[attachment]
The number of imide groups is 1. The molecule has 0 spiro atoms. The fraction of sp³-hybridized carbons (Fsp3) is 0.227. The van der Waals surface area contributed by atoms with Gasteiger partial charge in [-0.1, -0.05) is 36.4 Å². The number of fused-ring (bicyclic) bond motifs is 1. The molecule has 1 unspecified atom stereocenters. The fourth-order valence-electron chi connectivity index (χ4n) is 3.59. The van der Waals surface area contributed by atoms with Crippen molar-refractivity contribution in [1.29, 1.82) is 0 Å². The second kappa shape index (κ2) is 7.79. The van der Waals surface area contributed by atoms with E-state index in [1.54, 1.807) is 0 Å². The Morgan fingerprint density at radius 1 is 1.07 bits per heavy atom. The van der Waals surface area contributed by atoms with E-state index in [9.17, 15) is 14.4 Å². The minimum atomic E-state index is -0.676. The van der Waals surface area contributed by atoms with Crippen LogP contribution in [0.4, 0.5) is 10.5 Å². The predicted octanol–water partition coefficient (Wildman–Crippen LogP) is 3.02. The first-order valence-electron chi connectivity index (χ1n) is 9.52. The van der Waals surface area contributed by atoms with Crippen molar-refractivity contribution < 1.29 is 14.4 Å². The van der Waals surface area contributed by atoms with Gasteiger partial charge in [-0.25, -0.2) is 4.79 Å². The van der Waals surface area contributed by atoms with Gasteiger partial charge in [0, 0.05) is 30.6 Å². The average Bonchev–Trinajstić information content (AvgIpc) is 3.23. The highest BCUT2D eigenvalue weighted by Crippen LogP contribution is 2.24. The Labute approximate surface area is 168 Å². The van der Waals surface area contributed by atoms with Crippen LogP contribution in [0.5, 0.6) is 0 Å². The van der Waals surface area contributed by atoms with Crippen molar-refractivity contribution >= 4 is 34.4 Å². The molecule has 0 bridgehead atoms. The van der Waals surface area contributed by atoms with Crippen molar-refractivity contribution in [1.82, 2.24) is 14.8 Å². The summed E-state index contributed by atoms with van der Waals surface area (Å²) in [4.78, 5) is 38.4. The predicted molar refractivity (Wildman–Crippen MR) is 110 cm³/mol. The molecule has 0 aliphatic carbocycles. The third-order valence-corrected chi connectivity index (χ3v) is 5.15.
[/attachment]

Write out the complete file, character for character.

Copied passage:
The number of imide groups is 1. The molecule has 0 spiro atoms. The fraction of sp³-hybridized carbons (Fsp3) is 0.227. The van der Waals surface area contributed by atoms with Gasteiger partial charge in [-0.1, -0.05) is 36.4 Å². The number of fused-ring (bicyclic) bond motifs is 1. The molecule has 1 unspecified atom stereocenters. The fourth-order valence-electron chi connectivity index (χ4n) is 3.59. The van der Waals surface area contributed by atoms with Crippen molar-refractivity contribution in [1.29, 1.82) is 0 Å². The second kappa shape index (κ2) is 7.79. The van der Waals surface area contributed by atoms with E-state index in [1.54, 1.807) is 0 Å². The Morgan fingerprint density at radius 1 is 1.07 bits per heavy atom. The van der Waals surface area contributed by atoms with E-state index in [9.17, 15) is 14.4 Å². The minimum atomic E-state index is -0.676. The van der Waals surface area contributed by atoms with Crippen LogP contribution in [0.4, 0.5) is 10.5 Å². The predicted octanol–water partition coefficient (Wildman–Crippen LogP) is 3.02. The first-order valence-electron chi connectivity index (χ1n) is 9.52. The van der Waals surface area contributed by atoms with Crippen molar-refractivity contribution < 1.29 is 14.4 Å². The van der Waals surface area contributed by atoms with Gasteiger partial charge in [-0.25, -0.2) is 4.79 Å². The van der Waals surface area contributed by atoms with Gasteiger partial charge in [0, 0.05) is 30.6 Å². The average Bonchev–Trinajstić information content (AvgIpc) is 3.23. The highest BCUT2D eigenvalue weighted by Crippen LogP contribution is 2.24. The Labute approximate surface area is 168 Å². The van der Waals surface area contributed by atoms with Crippen LogP contribution in [0.5, 0.6) is 0 Å². The van der Waals surface area contributed by atoms with Crippen molar-refractivity contribution >= 4 is 34.4 Å². The molecule has 0 bridgehead atoms. The van der Waals surface area contributed by atoms with Crippen molar-refractivity contribution in [1.82, 2.24) is 14.8 Å². The summed E-state index contributed by atoms with van der Waals surface area (Å²) in [4.78, 5) is 38.4. The predicted molar refractivity (Wildman–Crippen MR) is 110 cm³/mol. The molecule has 0 aliphatic carbocycles. The third-order valence-corrected chi connectivity index (χ3v) is 5.15.